Malta. The average rate of inflation was 2.6%. Malta does not fulfil the criterion on price stability. The country is the subject of a decision on the existence of an excessive deficit (Council Decision of 5 July 2004): the general government deficit was 9.7% of GDP in 2003, while government debt was 71.1% of GDP. Malta fulfils the criterion on the convergence of long-term interest rates (an average of 4.7% in 2004). The Maltese lira is not participating in ERM II. Malta does not fulfil the exchange rate criterion. The Commission concludes that there should be no change in the status of Malta as a "Member State with a derogation".

Poland. Poland had an average inflation rate of 2.5% and does not fulfil the criterion on price stability. The country is the subject of a decision on the existence of an excessive deficit (Council Decision of 5 July 2004): the general government deficit was 3.9% of GDP in 2003, while government debt was 45.4% of GDP. The average long-term interest rate was 6.9%, which means that the criterion on the convergence of long-term interest rates has not been met. The Polish zloty is not participating in ERM II. Poland does not fulfil the exchange rate criterion. The Commission concludes that there should be no change in the status of Poland as a "Member State with a derogation".

Slovenia. With a rate of inflation of around 4.1%, Slovenia does not fulfil the criterion on price stability. The general government deficit was 2% of GDP in 2003, and government debt was 29.4% of GDP. Slovenia therefore fulfils the criterion on the government budgetary position. The interest rate was 5.2%, which means that the criterion on the convergence of long-term interest rates has been met. The country has been participating in ERM II since 28 June 2004, but did not fulfil the exchange rate criterion at the time of drafting of this report (ERM II participation has been less than two years). The Commission concludes that there should be no change in the status of Slovenia as a "Member State with a derogation".

Slovakia. With a rate of inflation of around 8.4%, Slovakia does not fulfil the criterion on price stability. The country is the subject of a decision on the existence of an excessive deficit (Council Decision of 5 July 2004): the general government deficit was 3.7% of GDP in 2003, while government debt was 42.6% of GDP. Slovakia does not fulfil the criterion on the government budgetary position. The interest rate was 5.1%, so Slovakia fulfils the criterion on the convergence of long-term interest rates. The Slovak koruna is not participating in ERM II and Slovakia does not fulfil the exchange rate criterion. The Commission concludes that that there should be no change in the status of Slovakia as a "Member State with a derogation".

Sweden. In the 2002 convergence report, the Commission assessment was that Sweden already fulfilled three of the convergence criteria (on price stability, the government budgetary position and the convergence of interest rates). With an average inflation rate of 1.3%, Sweden continues to fulfil the criterion on price stability. It also fulfils the criterion on the government budgetary position (the general government surplus was 0.3% of GDP in 2003 and government debt was 52% of GDP). Sweden fulfils the criterion on the convergence of long-term interest rates (4.7%). The Swedish krona is not participating in ERM II, and Sweden still does not fulfil the exchange rate criterion. Swedish legislation continues not to be fully compatible with Articles 108 and 109 of the Treaty or with the ESCB/ECB Statute as regards the financial independence of Sweden's central bank and its integration into the ESCB upon adoption of the euro. The Commission concludes that there should be no change in the status of Sweden as a "Member State with a derogation".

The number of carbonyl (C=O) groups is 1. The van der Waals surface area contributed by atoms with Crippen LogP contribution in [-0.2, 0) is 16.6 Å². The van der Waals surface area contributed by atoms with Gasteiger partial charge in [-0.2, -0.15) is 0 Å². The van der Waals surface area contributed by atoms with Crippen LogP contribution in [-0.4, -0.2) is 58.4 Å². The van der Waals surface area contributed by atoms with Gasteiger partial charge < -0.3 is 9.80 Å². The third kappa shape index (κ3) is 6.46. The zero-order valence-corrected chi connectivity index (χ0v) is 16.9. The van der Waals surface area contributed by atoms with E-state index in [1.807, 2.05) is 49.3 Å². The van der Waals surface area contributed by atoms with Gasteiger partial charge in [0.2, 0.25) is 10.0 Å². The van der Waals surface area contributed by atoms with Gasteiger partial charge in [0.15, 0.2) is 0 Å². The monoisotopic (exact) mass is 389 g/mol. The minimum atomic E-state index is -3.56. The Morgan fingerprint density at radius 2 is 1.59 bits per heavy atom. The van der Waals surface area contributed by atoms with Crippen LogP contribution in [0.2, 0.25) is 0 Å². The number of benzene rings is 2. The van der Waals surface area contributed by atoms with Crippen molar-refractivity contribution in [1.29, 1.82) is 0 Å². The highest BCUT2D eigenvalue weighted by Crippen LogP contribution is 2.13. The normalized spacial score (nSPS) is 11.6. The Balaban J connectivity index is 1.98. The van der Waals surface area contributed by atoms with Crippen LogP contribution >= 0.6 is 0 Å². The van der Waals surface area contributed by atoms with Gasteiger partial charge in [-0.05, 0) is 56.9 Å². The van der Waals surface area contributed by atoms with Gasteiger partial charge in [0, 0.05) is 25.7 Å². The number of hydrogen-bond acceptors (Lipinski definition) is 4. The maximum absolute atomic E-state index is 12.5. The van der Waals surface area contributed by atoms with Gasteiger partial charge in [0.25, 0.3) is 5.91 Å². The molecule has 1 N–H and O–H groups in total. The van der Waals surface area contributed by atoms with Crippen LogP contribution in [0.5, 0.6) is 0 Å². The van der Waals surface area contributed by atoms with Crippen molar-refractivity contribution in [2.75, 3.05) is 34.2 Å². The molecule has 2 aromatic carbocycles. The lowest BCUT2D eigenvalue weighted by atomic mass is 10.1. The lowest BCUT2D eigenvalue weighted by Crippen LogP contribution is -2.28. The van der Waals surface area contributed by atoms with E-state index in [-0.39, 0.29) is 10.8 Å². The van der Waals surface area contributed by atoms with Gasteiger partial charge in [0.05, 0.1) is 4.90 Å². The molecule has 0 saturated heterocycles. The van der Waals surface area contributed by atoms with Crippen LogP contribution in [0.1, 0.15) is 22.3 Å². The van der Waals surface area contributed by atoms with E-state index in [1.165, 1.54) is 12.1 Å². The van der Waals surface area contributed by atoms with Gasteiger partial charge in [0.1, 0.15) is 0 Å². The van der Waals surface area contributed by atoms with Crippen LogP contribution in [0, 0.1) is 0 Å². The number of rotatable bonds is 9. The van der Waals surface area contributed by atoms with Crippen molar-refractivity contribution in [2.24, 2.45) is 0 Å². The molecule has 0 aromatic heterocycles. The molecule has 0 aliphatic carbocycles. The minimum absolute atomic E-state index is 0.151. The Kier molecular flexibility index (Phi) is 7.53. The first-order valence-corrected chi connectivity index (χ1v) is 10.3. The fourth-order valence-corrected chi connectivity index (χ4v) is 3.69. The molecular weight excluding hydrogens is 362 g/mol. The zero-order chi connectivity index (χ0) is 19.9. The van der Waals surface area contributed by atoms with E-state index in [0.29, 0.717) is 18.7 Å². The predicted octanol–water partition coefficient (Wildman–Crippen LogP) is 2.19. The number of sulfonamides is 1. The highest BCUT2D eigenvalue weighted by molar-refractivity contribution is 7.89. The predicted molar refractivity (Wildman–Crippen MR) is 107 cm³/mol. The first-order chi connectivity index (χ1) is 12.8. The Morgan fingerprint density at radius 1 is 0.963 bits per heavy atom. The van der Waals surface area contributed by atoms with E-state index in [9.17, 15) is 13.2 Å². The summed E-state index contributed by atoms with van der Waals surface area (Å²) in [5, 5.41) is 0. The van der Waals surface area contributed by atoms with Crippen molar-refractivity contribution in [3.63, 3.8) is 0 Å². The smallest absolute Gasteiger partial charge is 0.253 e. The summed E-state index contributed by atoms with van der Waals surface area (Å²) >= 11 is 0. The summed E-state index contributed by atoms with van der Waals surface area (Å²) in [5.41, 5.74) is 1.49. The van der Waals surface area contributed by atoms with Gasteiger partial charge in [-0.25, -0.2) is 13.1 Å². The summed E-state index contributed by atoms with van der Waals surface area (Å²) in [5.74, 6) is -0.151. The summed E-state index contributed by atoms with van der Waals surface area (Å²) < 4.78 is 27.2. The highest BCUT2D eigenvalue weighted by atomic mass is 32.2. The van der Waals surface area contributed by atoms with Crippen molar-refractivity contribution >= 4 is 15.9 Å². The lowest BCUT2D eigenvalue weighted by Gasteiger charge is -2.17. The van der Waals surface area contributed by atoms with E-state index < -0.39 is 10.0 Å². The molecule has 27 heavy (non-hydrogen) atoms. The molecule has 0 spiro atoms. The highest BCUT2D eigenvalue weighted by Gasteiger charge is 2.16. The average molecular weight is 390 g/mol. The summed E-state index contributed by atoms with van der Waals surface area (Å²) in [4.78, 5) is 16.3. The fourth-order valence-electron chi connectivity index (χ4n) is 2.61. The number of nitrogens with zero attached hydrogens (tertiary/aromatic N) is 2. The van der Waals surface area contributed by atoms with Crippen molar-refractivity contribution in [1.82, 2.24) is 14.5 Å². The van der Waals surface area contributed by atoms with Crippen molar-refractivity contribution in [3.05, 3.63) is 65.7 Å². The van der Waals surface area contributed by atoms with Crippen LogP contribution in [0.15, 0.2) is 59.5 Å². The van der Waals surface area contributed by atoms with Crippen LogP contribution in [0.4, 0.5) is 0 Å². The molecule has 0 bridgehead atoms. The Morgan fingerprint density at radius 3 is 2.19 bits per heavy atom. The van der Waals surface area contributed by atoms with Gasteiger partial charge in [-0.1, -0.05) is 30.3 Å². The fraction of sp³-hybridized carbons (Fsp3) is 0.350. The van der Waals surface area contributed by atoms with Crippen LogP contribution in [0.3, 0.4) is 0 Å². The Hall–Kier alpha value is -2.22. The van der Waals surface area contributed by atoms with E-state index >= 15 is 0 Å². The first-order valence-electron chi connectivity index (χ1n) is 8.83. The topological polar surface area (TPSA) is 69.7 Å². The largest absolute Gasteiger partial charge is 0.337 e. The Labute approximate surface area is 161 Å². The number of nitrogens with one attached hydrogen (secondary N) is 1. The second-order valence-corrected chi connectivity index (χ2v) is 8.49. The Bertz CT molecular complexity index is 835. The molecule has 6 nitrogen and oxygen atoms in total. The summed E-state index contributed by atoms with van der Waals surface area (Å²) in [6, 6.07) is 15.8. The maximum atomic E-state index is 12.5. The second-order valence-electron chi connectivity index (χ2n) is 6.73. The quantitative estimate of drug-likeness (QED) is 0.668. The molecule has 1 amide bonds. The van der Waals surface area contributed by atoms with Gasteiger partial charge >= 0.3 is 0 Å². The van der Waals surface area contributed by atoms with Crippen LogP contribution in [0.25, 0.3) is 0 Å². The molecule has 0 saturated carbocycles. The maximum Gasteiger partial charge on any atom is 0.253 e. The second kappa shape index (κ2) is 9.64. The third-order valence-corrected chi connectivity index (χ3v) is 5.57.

Background

In accordance with Article 122(2) of the Treaty, the Commission and the European Central Bank (ECB) are required to report to the Council at least once every two years, or at the request of a Member State with a derogation, on the progress made by the Member States in fulfilling their obligations for achieving economic and monetary union.

RELATED ACTS

Report from the Commission of 5 December 2006: Convergence report 2006 [COM(2006) 762 - Not published in the Official Journal].

The European Commission's review of the progress made by Member States not participating in the single currency towards meeting the convergence criteria for the introduction of the euro.

Report from the Commission of 16 May 2006: Convergence report 2006 on Slovenia [COM(2006) 224 - Not published in the Official Journal].

On the basis of the convergence criteria, the European Commission considers that Slovenia has achieved a high degree of sustainable convergence. The report was prepared in response to a request submitted by Slovenia on 2 March 2006. Slovenia will introduce the euro on 1 January 2007, the Council of the European Union having adopted a decision to that effect on 11 July 2006.

Report from the Commission of 16 May 2006: Convergence report 2006 on Lithuania [COM(2006) 223 - Not published in the Official Journal].

In this report, the European Commission concludes that there should be no change in the status of Lithuania as a "Member State with a derogation". The European Commission is of the opinion that Lithuania has made significant progress towards achieving a high degree of sustainable convergence. Lithuania meets the convergence criteria on public finances, exchange rate stability and long-term interest rates, but does not, as yet, meet the criterion on price stability. The report was prepared in response to a request submitted by Lithuania on 16 March 2006.

 
Last updated: 11.12.2007

See also

For further information, please see the website of the European Commission's Directorate-General (DG) for Economic and Financial Affairs:

convergence reports;

the euro: changeover from national currencies.